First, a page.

A new study from JAMA has found that healthcare spending in the United States is nearly double that of 10 high-income countries yet still underperformed on many population health outcomes—with prices and administrative costs as the main driver of the differences in spending.
“Health Care Spending in the United States and Other High-Income Countries” says there is little evidence that efforts to reform U.S. healthcare delivery have been much help in curbing spending. The study concludes that targeting utilization alone is not enough to reduce growth in healthcare spending, so a more concerted effort is needed to reduce prices of labor and goods, including drugs and devices, and administrative costs.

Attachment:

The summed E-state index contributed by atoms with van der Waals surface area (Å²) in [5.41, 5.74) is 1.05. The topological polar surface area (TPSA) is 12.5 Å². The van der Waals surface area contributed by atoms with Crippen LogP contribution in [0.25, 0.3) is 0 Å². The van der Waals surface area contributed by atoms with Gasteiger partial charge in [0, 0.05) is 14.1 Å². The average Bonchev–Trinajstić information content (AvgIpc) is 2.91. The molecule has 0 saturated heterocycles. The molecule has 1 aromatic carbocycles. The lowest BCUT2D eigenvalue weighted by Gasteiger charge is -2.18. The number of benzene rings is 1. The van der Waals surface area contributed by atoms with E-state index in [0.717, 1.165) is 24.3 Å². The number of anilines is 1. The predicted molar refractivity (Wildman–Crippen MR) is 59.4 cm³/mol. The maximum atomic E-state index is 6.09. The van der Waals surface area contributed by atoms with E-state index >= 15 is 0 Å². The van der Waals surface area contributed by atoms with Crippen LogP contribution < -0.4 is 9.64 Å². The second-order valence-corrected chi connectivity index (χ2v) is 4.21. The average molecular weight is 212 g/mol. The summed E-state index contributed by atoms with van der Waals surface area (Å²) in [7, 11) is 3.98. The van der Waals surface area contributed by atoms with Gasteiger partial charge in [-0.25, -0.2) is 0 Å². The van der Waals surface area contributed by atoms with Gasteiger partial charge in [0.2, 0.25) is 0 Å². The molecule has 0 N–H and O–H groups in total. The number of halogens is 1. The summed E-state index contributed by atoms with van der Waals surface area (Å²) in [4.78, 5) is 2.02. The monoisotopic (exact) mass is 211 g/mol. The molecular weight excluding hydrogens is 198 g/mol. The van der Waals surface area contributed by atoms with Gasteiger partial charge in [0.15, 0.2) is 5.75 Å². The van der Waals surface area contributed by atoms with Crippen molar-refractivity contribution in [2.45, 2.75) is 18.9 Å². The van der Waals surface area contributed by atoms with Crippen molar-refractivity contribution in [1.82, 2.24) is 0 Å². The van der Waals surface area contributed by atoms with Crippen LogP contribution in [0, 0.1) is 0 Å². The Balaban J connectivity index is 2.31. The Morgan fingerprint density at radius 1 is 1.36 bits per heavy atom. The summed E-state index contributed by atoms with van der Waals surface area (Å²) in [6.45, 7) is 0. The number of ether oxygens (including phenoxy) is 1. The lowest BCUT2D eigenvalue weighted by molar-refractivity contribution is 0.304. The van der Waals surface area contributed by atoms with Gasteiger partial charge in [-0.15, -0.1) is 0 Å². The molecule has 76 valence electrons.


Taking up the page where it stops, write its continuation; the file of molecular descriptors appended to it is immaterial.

JAMA compared potential drivers of spending in the United States with 10 of the highest-income countries (United Kingdom, Canada, Germany, Australia, Japan, Sweden, France, the Netherlands, Switzerland, and Denmark) to gain insight and see what the United States can learn from these nations.
“As patients, physicians, policymakers, and legislators actively debate the future of the U.S. health system, data such as these are needed to inform policy decisions,” the study says.
With LUMEDX’s CV performance improvement software, hospitals can collect point-of-care data and get actionable insights that facilitate better clinical decision-making and improve operations. Learn more about how you can increase efficiency and lower costs with HealthView Analytics and the Cardiovascular Performance Program (CPP) by visiting lumedx.com/healthview-analytics.